In reply to a question by Mr. Maloney, the Attorney-General stated that by the definition of the North-West Act, the North-West Territories embrace the country right to the North Pole, including the Yukon.
Dr. PATRICK said that some years ago he was an elector in Ontario, when an attempt was made to interfere with the western boundary of that province. The upshot was that the rights of the electors of Ontario were respected, and the position sustained that their boundaries should not be changed against their wish. Later he removed to the Territories with the purpose of making a home here, and he was under the impression that by removal, he had forfeited no right as an elector, that he had possessed when in Ontario. The people here possessed the same right to have their wishes respected, and if any change is to be made, our consent must be gained. He well understood that certain rights of the Territories were held in abeyance by the Federal authorities — but no right was forieited. The Dominion had the legal power in the matter of our boundaries, just as the Imperial authorities have the legal right to deprive the Dominion of Canada of any right held by virtue of Imperial Statute. But it was not a question of legality; it was a question cf policy, — a question of expediency and of moral right. He asserted the right of the people of the Territories to have the boundaries of the country remain intact until they consented to alteration.
Mr. EAKIN said the question was a live one in his district within the past year, and after Mr. Greenway's speech at Brandon the people were much excited and alarmed. Those residing nearest to the Manitoba boundary were the most strenuously opposed to the proposal of annexation, because they knew best the burdens of the people of Manitoba. The fact ist Manitoba was repeatedly asking for larger subsidy showed that the province was not in satisfactory condition.  The boundary had once been extended into the Territories, at a time when the people were sparse, and there was no doubt that Manitoba would like to secure another extension to procure another section of the very best agricultural land in Canada. He (Mr. Eakin) hai written to Mr. Douglas, M.P., on the subject, who returned reply that the Minister of Interior (Mr. Sifton) stated that no such change would be contemplated unless a majority of the people wished it. He could say that he had never met a single ratepayer who favored joining Manitoba.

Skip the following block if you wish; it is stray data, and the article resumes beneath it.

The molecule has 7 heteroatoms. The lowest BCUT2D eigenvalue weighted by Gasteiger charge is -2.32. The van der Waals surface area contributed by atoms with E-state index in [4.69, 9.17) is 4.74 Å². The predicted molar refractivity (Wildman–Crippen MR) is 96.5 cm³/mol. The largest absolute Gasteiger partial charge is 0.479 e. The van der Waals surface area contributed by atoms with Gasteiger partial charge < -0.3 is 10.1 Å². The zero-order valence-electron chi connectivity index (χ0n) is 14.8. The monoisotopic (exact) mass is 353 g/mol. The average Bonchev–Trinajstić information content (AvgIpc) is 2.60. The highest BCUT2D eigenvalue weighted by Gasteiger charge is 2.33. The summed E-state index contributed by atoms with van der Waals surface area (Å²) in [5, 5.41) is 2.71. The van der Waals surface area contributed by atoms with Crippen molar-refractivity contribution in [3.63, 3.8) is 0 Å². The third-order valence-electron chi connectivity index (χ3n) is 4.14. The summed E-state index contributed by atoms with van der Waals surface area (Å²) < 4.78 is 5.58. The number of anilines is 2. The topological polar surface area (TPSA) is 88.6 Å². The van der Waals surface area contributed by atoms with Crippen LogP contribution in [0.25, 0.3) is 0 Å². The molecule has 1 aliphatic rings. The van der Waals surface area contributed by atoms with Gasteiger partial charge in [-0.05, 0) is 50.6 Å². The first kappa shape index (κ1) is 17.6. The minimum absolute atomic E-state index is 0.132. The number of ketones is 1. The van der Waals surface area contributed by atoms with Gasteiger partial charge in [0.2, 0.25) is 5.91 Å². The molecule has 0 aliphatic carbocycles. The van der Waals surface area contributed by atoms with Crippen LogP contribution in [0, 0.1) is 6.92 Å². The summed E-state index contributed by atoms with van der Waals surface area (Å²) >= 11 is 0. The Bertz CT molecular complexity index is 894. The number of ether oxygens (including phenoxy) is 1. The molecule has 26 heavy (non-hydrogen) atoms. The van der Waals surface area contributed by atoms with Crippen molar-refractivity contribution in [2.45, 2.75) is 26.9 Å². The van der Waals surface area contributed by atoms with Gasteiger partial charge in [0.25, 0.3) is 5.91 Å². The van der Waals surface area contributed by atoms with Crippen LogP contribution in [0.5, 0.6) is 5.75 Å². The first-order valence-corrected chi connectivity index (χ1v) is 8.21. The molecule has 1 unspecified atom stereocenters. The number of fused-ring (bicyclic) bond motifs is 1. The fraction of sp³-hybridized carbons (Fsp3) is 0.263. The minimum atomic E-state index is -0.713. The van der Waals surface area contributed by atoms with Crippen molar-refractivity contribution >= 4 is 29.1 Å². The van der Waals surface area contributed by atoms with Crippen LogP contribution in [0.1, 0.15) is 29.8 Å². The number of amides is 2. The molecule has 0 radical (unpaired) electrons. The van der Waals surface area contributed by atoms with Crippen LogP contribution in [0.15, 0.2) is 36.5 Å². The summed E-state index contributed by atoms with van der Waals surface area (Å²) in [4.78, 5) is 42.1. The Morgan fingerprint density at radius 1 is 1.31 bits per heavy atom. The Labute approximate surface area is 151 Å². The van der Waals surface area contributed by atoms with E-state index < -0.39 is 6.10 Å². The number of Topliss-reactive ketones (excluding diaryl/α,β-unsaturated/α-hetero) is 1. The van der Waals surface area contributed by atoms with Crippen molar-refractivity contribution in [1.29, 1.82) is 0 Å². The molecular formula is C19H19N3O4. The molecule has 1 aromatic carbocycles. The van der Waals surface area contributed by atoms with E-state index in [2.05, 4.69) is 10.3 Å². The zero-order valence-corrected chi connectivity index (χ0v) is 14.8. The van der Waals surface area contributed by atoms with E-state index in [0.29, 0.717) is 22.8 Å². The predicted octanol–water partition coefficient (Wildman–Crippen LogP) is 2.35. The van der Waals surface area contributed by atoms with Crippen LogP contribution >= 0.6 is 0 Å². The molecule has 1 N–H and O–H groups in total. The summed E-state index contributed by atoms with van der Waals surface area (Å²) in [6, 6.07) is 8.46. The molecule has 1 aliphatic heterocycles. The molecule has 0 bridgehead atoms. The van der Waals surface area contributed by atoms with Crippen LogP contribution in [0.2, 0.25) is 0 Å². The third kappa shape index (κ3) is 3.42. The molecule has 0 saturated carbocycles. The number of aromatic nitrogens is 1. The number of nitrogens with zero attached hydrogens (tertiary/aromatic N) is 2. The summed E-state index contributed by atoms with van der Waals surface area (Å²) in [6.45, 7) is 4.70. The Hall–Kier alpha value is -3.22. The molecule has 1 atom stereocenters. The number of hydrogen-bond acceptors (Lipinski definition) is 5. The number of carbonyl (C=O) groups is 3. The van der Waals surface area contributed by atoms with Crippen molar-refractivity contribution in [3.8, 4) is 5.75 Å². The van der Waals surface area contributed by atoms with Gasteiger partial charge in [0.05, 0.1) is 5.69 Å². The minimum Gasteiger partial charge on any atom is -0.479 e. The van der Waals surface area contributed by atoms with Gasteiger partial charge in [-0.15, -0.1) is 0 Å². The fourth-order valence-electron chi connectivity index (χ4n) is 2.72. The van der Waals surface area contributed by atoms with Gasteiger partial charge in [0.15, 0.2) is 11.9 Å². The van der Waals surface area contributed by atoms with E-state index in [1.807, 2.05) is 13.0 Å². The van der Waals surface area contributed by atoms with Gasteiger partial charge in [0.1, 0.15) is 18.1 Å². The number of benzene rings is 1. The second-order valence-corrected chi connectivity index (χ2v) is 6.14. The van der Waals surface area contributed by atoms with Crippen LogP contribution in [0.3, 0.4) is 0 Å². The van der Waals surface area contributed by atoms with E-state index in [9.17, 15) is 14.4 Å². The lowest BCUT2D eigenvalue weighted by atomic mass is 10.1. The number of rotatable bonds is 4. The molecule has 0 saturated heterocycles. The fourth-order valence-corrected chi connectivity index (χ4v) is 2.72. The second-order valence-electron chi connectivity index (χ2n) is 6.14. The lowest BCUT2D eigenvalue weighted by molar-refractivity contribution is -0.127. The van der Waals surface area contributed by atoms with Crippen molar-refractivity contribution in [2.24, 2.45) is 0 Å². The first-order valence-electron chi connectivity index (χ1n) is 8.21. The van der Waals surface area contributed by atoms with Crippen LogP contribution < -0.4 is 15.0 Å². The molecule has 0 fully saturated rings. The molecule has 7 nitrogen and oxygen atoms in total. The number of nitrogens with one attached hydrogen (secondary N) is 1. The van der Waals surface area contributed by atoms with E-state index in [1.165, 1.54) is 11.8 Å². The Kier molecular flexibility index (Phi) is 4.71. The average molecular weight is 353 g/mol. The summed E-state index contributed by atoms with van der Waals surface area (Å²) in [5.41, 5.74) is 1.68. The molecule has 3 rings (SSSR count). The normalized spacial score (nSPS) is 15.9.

Mr. HAULTAIN said that after the discussion which had taken place, both then and on a previous day, it was not necessary for him to say more that simply that the resolution had his hearty support. It expressed precisely what he had said on Monday, and he hoped it would have weight as being the opinion of the House, even if the question was not a live one at present. He hoped it would not become a live question.
Dr. BRETT questioned the advisability of committing the House to the important principle of one province. That was not a question which had come prominently before the people, and had not been discussed by the people. He would regret to see any portion of the Territories taken away, but pointed out that to take in the whole north country would Inake an exceedingly large province. He noticed a reference in the resolution to "administrative purposes," and said he would like to know just to what extent we were exercising jurlediction in the unorganized district. He moved, seconded by Mr. Bannerman, to insert the words "or provinces" in the resolution, which, he said, would not impair its force.